Op-Ed: Is this the end of home equity theft in New Jersey? SCOTUS decision one step closer



On May 25, the Supreme Court ruled in Tyler vs. Hennepin County that home equity theft — when a local government takes the entire value of a home to satisfy a smaller property tax debt — is unconstitutional. Now states that practice home equity have theft two choices: reform their laws or face millions of dollars in damages from future lawsuits.

According to a report by my law firm — Pacific Legal Foundation (PLF) — 20 states and Washington D.C., including New Jersey, allow home equity theft in some form. In New Jersey, cities and towns sell tax liens on delinquent properties to private investors or the government. An investor can file a foreclosure lawsuit after two years. But if the government holds a lien, it can file after six months. After foreclosure, the lienholder can sell the property and keep the profit.

On May 30, PLF sent letters to these states, demanding that they change their laws to comply with the Supreme Court’s ruling. PLF also published guidelines and model policy to help these states reform their laws, and pledged to offer legal assistance to legislators who request it.

New Jersey should follow Nebraska’s lead. Legislators there saw the writing on the wall after PLF’s win in Tyler and passed into law Legislative Bill 727, which ended home equity theft in the state.

The Supreme Court’s ruling was clear: home equity theft violates the Constitution’s Takings Clause, which bars the government from taking private property without just compensation. If states like New Jersey don’t change their laws to comply with this ruling, property owners can now bring lawsuits to recover equity that is stolen from them.

Writing for the Court in a 9-0 decision, Chief Justice Roberts said “A taxpayer who loses her $40,000 house to the State to fulfill a $15,000 tax debt has made a far greater contribution to the public fisc than she owed. The taxpayer must render unto Caesar what is Caesar’s, but no more.”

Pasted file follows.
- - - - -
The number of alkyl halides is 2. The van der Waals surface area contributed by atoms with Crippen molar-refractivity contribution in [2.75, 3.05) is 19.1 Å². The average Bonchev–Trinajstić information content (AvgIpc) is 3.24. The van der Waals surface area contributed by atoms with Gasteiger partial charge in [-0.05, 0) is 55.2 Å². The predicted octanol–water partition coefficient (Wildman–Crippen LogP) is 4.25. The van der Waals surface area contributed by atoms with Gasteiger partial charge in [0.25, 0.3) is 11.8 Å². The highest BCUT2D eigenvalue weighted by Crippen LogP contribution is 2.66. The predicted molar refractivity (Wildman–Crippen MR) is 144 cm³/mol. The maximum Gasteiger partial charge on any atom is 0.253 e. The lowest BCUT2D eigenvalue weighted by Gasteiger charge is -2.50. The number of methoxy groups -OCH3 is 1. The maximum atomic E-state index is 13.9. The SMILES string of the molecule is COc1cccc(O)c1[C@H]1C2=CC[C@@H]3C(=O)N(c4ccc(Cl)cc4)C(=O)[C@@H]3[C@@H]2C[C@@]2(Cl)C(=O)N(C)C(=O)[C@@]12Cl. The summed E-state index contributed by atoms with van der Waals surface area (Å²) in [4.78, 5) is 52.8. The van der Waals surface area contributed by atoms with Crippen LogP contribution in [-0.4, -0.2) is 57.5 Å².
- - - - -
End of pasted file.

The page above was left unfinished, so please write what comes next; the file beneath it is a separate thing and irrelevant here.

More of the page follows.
The Chief Justice was referring to Geraldine Tyler, a 94-year-old Minnesota grandmother who fought all the way to the Supreme Court to end home equity theft.

In 2010, Geraldine fell behind on the property taxes for her one-bedroom condo after she moved into a senior living apartment. As the penalties and interest mounted, Geraldine’s debt grew to $15,000. County officials then seized her condo and sold it for $40,000. Then, rather than refund the $25,000 difference to Geraldine, the county kept it all.

Such stories are surprisingly common. In fact, PLF found that from 2014 through 2021, at least 8,950 homes and more than $860 million in life savings were lost to home equity theft. In New Jersey, at least 650 homes were taken, and homeowners lost, on average, 90% of their equity. And while every story is different, certain patterns are consistent.

For example, the tax debts are typically relatively piddling amounts — in one infamous case from Michigan, county officials seized and auctioned off Uri Rafaeli’s home after he underpaid his property taxes by a meager $8.41. And in many cases, the targets of home equity theft are vulnerable — seniors on fixed incomes; people struggling with health issues or mental infirmities; families faced with job loss or other economic difficulties.

In taking Geraldine’s case to the Supreme Court, PLF was standing up for all these victims of abusive forfeiture policies.

PLF has fought to end home equity theft for the better part of the last decade, and we’ve made serious progress in convincing states to end this abuse of their citizens. And the Supreme Court’s unanimous decision has put great pressure on state legislatures to end the practice once and for all.

But states or localities are already attempting to circumvent the Supreme Court’s ruling and are continuing to profit off the misery of citizens. PLF will continue to shine a spotlight on these abuses, fighting them in court and in state capitals.

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